The news-reel men were quickly off the mark. Possibly they got some good and interesting pictures for their trouble of flying to outlandish places, but there was a current theory among cutters that more than a few seconds of any one news-subject – except a boxing match – could not fail to paralyse an audience with boredom. My first view, therefore, of a development which was to play such an important part in my future, as well as in so many other people’s, was a glimpse sandwiched between a hula contest in Honolulu, and the First Lady launching a battleship. (That is no anachronism. They were still building them; even admirals had to live.) I was permitted to see a few triffids away across the screen to the kind of accompaniment supposed to be on the level of the great movie-going public:
‘And now, folks, get a load of what our cameraman found in Ecuador. Vegetables on vacation! You’ve only seen this kind of thing after a party, but down in sunny Ecuador they see it any time – and no hangover to follow! Monster plants on the march! Say, that’s given me a big idea! Maybe if we can educate our potatoes right we can fix it so they’ll walk right into the pot. How’d that be, Momma?’
For the short time the scene was on, I stared at it, fascinated. There was our mysterious rubbish-heap plant grown to a height of seven feet or more. There was no mistaking it – and it was ‘walking’!
The bole, which I now saw for the first time, was shaggy with little rootlet hairs. It would have been almost spherical but for three bluntly-tapered projections extending from the lower part. Supported on these, the main body was lifted about a foot clear of the ground.
When it ‘walked’ it moved rather like a man on crutches. Two of the blunt ‘legs’ slid forward, then the whole thing lurched as the rear one drew almost level with them, then the two in front slid forward again. At each ‘step’ the long stem whipped violently back and forth: it gave one a kind of seasick feeling to watch it. As a method of progress it looked both strenuous and clumsy – faintly reminiscent of young elephants at play. One felt that if it were to go on lurching for long in that fashion it would be bound to strip all its leaves if it did not actually break its stem.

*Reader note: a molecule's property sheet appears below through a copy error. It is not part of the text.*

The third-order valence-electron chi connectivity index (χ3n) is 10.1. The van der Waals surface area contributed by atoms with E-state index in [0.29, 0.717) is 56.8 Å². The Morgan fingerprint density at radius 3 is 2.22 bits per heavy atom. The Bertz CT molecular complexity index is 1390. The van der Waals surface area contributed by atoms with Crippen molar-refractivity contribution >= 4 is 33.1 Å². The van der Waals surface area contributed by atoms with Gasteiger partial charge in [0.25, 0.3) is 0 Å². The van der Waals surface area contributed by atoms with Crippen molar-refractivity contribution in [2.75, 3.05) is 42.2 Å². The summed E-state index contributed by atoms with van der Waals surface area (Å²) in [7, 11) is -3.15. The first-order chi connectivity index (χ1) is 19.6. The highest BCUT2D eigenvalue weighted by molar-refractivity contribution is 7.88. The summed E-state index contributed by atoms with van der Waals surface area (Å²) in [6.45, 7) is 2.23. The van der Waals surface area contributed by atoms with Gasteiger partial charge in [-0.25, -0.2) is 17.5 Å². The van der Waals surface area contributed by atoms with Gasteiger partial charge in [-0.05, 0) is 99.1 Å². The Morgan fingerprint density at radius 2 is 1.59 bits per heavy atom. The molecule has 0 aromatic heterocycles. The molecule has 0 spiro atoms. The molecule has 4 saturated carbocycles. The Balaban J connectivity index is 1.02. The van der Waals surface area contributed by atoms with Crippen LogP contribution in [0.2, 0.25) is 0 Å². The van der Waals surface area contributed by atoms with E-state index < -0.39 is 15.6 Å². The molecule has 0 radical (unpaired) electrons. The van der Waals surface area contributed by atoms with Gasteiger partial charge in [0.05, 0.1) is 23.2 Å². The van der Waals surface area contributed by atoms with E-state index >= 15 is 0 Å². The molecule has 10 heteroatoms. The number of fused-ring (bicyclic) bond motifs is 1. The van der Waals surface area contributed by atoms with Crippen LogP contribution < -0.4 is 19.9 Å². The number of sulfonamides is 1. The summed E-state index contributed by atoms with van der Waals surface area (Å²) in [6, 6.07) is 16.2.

Nevertheless, ungainly though it looked, it was contriving to cover the ground at something like an average walking pace.
That was about all I had time to see before the battleship launching began. It was not a lot, but it was enough to incite an investigating spirit in a boy. For, if that thing in Ecuador could do a trick like that, why not the one in our garden? Admittedly ours was a good deal smaller, but it did look the same…
About ten minutes after I got home I was digging round our triffid, carefully loosening the earth near it to encourage it to ‘walk.’
Unfortunately there was an aspect of this self-propelled plant discovery which the news-reel people had either not experienced, or chosen for some reason of their own not to reveal. There was no warning, either. I was bending down intent on clearing the earth without harming the plant, when something from nowhere hit me one terrific slam, and knocked me out…
I woke up to find myself in bed, with my mother, my father, and the doctor watching me anxiously. My head felt as if it were split open, I was aching all over, and, as I later discovered, one side of my face was decorated with a blotchy-red raised weal. The insistent questions as to how I came to be lying unconscious in the garden were quite useless; I had no faintest idea what it was that had hit me. And some little time passed before I learned that I must have been one of the first persons in England to be stung by a triffid and get away with it. The triffid was, of course, immature. But before I had fully recovered my father had found out what had undoubtedly happened to me, and by the time I went into the garden again he had wreaked stern vengeance on our triffid, and disposed of the remains on a bonfire.